There are times when life as a carer can feel a bit like a seemingly endless journey littered with numerous: “Are we nearly there yet?” moments.
And then there are times when everything slots into place and life couldn’t be more simple or enjoyable.
Last week Rachel and I reached the end of a long and winding road at the end of what had been a long and tiring day and this is what we found:
Alright, so it was actually raining when we arrived and this view was captured the next morning but I’m seeking a bit of artistic licence here.
The view is from the bungalow we rented in Mallaig, a harbour town on the north west coast of Scotland and a few miles along the coast from where this happened on June 20:
Rachel’s eldest brother Richard married his long-time (long-suffering?) girlfriend Julie on an idyllic beach as the sun shone down and most of the guests ended up paddling in the sea with a glass of champagne in their hand.
Life doesn’t get more simple and enjoyable than that.
It was a long journey to get to that point (I’m not talking about the 10 years Richard and Julie had been together before he popped the question). As soon as the date and venue was set we went into planning mode.
Or, rather, Rachel went into planning mode and began working out the best way we could travel so far north and make sure she was energised enough to enjoy the wedding. All the planning paid off. We had a full day’s travelling in order to get to Mallaig, but then Rachel had a full day’s recovery time before the Monday wedding.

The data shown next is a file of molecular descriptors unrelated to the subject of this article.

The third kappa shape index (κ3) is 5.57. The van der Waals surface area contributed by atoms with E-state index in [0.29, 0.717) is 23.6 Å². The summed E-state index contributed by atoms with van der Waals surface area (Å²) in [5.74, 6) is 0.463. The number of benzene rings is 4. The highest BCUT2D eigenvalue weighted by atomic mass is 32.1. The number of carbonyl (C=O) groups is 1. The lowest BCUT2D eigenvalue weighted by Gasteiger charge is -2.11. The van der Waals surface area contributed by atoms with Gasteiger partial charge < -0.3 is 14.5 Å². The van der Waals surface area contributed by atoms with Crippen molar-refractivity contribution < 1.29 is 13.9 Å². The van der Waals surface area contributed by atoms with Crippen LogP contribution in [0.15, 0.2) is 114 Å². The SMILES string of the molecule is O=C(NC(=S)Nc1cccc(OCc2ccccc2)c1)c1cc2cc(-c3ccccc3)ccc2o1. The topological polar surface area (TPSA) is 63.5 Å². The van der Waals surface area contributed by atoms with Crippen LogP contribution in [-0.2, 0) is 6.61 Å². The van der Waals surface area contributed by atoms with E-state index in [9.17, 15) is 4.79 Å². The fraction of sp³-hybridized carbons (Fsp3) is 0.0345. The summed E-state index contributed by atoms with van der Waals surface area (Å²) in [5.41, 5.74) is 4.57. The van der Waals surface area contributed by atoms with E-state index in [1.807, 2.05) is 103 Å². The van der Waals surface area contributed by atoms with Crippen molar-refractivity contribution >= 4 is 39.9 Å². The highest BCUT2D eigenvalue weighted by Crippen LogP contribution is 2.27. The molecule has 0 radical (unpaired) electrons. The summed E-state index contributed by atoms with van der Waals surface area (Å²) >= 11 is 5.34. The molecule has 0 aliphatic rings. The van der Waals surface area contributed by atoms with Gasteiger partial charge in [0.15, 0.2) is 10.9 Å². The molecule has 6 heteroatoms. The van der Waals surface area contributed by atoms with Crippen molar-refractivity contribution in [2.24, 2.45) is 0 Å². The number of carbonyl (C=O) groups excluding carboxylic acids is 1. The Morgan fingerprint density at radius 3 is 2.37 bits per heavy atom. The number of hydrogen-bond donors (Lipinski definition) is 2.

We based ourselves in a comfortable bungalow for a week. We tried to remain flexible while at the same time carefully planning as much as possible to ensure the impact on Rachel was minimised.
I remained Rachel’s carer for the week, we may have been on holiday but switching off from caring was never likely to happen. And yet I did relax, I did unwind, I felt the benefit of being away from the usual routines as much as Rachel did and we had a week that will live long in both our memories.
There’s an awful lot of planning that goes into a wedding, as we know from our own wedding day almost five years ago. These days, as guests at such functions, Rachel and I still tend to do an awful lot of planning of our own.
But it is undoubtedly worth it, especially for those little moments that mean so much – like paddling in the sea or stretching out on the sand together in the warm sunshine.
As a carer I’m not sure I’ll ever get a satisfactory answer to the question: “Are we nearly there yet?” The long and winding road stretches out a long way in the distance.
But thankfully there are more than enough fantastic moments along way that means finding an answer to that question is irrelevant.
Moments like this are priceless: